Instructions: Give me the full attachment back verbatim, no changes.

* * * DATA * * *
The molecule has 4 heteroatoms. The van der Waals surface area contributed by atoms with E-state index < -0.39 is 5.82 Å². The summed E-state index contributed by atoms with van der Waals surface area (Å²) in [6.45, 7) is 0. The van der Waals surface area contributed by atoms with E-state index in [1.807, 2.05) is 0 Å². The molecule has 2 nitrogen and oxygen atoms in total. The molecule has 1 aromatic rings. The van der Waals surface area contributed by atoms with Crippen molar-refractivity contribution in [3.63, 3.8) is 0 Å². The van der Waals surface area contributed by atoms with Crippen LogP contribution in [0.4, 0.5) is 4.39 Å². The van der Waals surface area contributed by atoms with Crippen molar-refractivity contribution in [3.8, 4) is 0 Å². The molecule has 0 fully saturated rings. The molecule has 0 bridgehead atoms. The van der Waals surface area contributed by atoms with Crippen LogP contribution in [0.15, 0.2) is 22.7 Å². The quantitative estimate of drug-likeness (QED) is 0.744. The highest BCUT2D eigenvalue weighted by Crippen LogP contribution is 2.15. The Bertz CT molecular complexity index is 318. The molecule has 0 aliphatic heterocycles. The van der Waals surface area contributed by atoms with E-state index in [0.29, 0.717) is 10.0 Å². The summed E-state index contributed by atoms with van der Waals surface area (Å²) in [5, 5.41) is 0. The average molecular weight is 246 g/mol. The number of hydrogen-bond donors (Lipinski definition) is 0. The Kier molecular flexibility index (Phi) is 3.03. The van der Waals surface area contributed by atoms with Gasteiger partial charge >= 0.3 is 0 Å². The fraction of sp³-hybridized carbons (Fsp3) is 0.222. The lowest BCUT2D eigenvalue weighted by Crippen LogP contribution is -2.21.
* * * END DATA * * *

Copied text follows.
The molecule has 4 heteroatoms. The van der Waals surface area contributed by atoms with E-state index < -0.39 is 5.82 Å². The summed E-state index contributed by atoms with van der Waals surface area (Å²) in [6.45, 7) is 0. The van der Waals surface area contributed by atoms with E-state index in [1.807, 2.05) is 0 Å². The molecule has 2 nitrogen and oxygen atoms in total. The molecule has 1 aromatic rings. The van der Waals surface area contributed by atoms with Crippen molar-refractivity contribution in [3.63, 3.8) is 0 Å². The van der Waals surface area contributed by atoms with Crippen LogP contribution in [0.4, 0.5) is 4.39 Å². The van der Waals surface area contributed by atoms with Crippen molar-refractivity contribution in [3.8, 4) is 0 Å². The molecule has 0 fully saturated rings. The molecule has 0 bridgehead atoms. The van der Waals surface area contributed by atoms with Crippen LogP contribution in [0.15, 0.2) is 22.7 Å². The quantitative estimate of drug-likeness (QED) is 0.744. The highest BCUT2D eigenvalue weighted by Crippen LogP contribution is 2.15. The Bertz CT molecular complexity index is 318. The molecule has 0 aliphatic heterocycles. The van der Waals surface area contributed by atoms with E-state index in [0.29, 0.717) is 10.0 Å². The summed E-state index contributed by atoms with van der Waals surface area (Å²) in [5, 5.41) is 0. The average molecular weight is 246 g/mol. The number of hydrogen-bond donors (Lipinski definition) is 0. The Kier molecular flexibility index (Phi) is 3.03. The van der Waals surface area contributed by atoms with Gasteiger partial charge >= 0.3 is 0 Å². The fraction of sp³-hybridized carbons (Fsp3) is 0.222. The lowest BCUT2D eigenvalue weighted by Crippen LogP contribution is -2.21.